A charming and calm mix of golf and putt-putt.
While playing Metroid Dread, I received a review code for A Little Golf Journey, which turned out to be a wonderful addition to the dark, challenging, and tense antics of Samus Aran. A Little Golf Journey by Playtonic is exactly as the title suggests (or maybe more): a series of 100 holes spread over 10 different areas, including a desert, a snow-covered land and even the ruins of a castle in the middle of the woods. The gameplay is incredibly simple and approachable, but what really stands out is how calm and censored the whole experience is in the end. When I tried to avoid the scattered sand traps, I may have found a real diamond in the rough.
After a brief introduction to the controls, you are mostly left to your own devices on your way from hole to hole. A bit of narrative spice comes in the form of a conversation that takes place between two golfers on a postcard-like note. The notes are usually displayed before or after each hole, and some even offer tips on how to move around specific holes or find hidden secrets in them. And there are so many secrets in A Little Golf Journey. Many holes and trails are inaccessible until you figure out how to unlock them, which usually involves completing a specific challenge on one of the surrounding holes. For example, you might find a transparent block hidden behind a tree, and when you hit it with your golf ball, a timed mini-game begins where you have to hit about four targets before time runs out. Another challenge is to find a blue, flame-like ghost that will scurry away every time your ball hits it. After a handful of hits, a secret hole will open up and you’ll have to sink your ball into it to unlock a new path.
The golf mechanic is pretty straightforward and definitely leans towards the simpler side. Press the A button to prepare for your shot and use the joystick to adjust the distance. The ball has a bit of momentum that allows you to gain a little more distance or change its trajectory. If you hold down the ZR button, you can take a powershot (assuming you are not in the rough or in a bunker). The power shot has even more impact, but the ZL button can be held down for a few seconds to focus the show and prevent swaying. Putting is even easier with just a single line that shoots out of the ball and can be extended to increase power. Each hole awards 1 to 4 stars, depending on how many strokes it takes to pocket your golf ball and how many strokes you need for each star rating is clearly displayed on the screen. You have to collect a decent number of stars to advance as you cannot move on to the next area to reach a certain number of stars. Another collector’s item are “Blue Things”, which can only be described as such. These encourage you to return to previously completed holes to find a single Blue Thing hidden there and when you earn enough of it you can unlock even more content, such as:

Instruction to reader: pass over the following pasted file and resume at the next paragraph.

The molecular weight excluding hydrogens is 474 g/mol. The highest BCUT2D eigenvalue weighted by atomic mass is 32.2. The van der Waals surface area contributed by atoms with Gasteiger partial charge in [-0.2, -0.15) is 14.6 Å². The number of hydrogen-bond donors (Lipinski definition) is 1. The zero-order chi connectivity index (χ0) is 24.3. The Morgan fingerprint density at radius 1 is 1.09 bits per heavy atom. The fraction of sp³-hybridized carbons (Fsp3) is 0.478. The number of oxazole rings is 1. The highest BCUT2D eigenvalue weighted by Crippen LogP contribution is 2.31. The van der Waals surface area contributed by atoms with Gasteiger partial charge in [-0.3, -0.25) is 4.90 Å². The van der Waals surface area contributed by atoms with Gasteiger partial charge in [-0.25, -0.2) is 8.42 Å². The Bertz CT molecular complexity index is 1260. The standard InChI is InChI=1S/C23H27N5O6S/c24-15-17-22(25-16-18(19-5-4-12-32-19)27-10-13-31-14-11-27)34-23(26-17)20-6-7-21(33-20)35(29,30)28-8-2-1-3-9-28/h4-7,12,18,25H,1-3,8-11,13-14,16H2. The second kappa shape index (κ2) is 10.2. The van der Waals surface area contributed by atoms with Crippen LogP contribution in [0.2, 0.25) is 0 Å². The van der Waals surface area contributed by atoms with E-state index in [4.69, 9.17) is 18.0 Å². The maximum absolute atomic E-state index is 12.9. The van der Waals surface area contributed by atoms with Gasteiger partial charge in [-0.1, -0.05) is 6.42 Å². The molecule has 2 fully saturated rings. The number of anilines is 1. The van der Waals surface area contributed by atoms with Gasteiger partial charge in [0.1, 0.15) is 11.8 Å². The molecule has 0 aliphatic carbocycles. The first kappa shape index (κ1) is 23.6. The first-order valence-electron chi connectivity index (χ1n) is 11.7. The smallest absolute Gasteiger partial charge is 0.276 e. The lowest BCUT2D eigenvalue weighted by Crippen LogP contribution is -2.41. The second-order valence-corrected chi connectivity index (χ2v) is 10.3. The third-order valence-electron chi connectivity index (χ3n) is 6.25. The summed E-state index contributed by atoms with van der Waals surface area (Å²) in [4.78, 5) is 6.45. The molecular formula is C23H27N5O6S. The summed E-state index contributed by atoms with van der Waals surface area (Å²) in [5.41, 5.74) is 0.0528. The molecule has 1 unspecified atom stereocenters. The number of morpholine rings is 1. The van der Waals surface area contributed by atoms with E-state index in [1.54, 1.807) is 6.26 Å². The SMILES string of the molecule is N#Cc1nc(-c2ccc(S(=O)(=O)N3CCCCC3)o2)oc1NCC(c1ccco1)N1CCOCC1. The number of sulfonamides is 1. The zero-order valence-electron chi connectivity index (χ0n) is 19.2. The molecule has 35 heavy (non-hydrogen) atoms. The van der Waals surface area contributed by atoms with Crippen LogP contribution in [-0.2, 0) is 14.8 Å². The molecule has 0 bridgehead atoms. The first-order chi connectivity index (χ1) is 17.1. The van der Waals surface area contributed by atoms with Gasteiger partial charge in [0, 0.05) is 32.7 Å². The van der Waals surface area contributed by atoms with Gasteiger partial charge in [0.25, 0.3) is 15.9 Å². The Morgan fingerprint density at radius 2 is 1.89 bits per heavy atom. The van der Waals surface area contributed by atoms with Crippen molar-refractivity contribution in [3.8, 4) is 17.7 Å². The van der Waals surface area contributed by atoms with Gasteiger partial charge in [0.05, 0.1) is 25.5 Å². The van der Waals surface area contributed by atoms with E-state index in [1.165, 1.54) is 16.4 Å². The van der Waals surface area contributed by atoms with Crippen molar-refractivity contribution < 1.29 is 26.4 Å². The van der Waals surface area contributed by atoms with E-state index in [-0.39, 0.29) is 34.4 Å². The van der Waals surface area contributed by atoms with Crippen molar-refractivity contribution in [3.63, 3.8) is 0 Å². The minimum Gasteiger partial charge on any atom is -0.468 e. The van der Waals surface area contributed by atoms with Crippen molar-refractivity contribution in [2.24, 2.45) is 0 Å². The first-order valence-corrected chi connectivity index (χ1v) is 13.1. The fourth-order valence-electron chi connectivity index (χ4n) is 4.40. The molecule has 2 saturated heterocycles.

The presentation shows that A Little Golf Journey actually comes a long way as its bright colors really pop on the Switch OLED. Holes on the overworld map come to life when you complete them as the color returns to the map, signaling your progress. A subtle but beautiful mixture of piano, guitar and harp playing in the upper world and the individual holes themselves as well as a particularly effective combination of day, night and twilight settings ensure mood and variety. The art style overall goes a long way in making A Little Golf Journey such an enjoyable way to get your golf fix on Switch.
With 400 stars to earn, dozens of Blue Things, and myriad secrets to discover, it turns out that A Little Golf Journey is actually much bigger and more content than the name suggests. I love to relax with it before bed as I need to relax after several hours of Metroid Dread sessions, and I think it might actually be my new favorite golf game on Switch that just closes Golf Story. I had a couple of technical issues where my ball got stuck and I had to restart the hole, but that didn’t happen often. If you are looking for a peaceful and zen-inducing golfing experience, there might be nothing like A Little Golf Journey. I intend to relive this trip over and over while shooting for the stars and yes, those little blue things too.